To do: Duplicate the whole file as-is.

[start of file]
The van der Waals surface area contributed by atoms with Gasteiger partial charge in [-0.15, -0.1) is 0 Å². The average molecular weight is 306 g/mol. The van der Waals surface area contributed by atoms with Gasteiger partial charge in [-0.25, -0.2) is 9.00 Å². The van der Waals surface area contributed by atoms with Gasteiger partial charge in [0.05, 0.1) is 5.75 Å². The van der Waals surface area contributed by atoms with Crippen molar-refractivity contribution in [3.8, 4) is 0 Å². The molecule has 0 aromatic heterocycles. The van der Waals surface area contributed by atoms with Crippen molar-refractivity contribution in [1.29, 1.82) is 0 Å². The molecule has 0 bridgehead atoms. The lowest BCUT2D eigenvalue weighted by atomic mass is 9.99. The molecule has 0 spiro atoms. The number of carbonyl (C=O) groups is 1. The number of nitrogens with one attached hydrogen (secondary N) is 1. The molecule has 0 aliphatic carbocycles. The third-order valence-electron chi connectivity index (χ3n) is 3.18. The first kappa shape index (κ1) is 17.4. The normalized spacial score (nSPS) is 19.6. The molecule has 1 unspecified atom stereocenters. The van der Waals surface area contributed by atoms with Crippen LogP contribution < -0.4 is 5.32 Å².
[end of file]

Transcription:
The van der Waals surface area contributed by atoms with Gasteiger partial charge in [-0.15, -0.1) is 0 Å². The average molecular weight is 306 g/mol. The van der Waals surface area contributed by atoms with Gasteiger partial charge in [-0.25, -0.2) is 9.00 Å². The van der Waals surface area contributed by atoms with Gasteiger partial charge in [0.05, 0.1) is 5.75 Å². The van der Waals surface area contributed by atoms with Crippen molar-refractivity contribution in [3.8, 4) is 0 Å². The molecule has 0 aromatic heterocycles. The van der Waals surface area contributed by atoms with Crippen molar-refractivity contribution in [1.29, 1.82) is 0 Å². The molecule has 0 bridgehead atoms. The lowest BCUT2D eigenvalue weighted by atomic mass is 9.99. The molecule has 0 spiro atoms. The number of carbonyl (C=O) groups is 1. The number of nitrogens with one attached hydrogen (secondary N) is 1. The molecule has 0 aliphatic carbocycles. The third-order valence-electron chi connectivity index (χ3n) is 3.18. The first kappa shape index (κ1) is 17.4. The normalized spacial score (nSPS) is 19.6. The molecule has 1 unspecified atom stereocenters. The van der Waals surface area contributed by atoms with Crippen LogP contribution < -0.4 is 5.32 Å².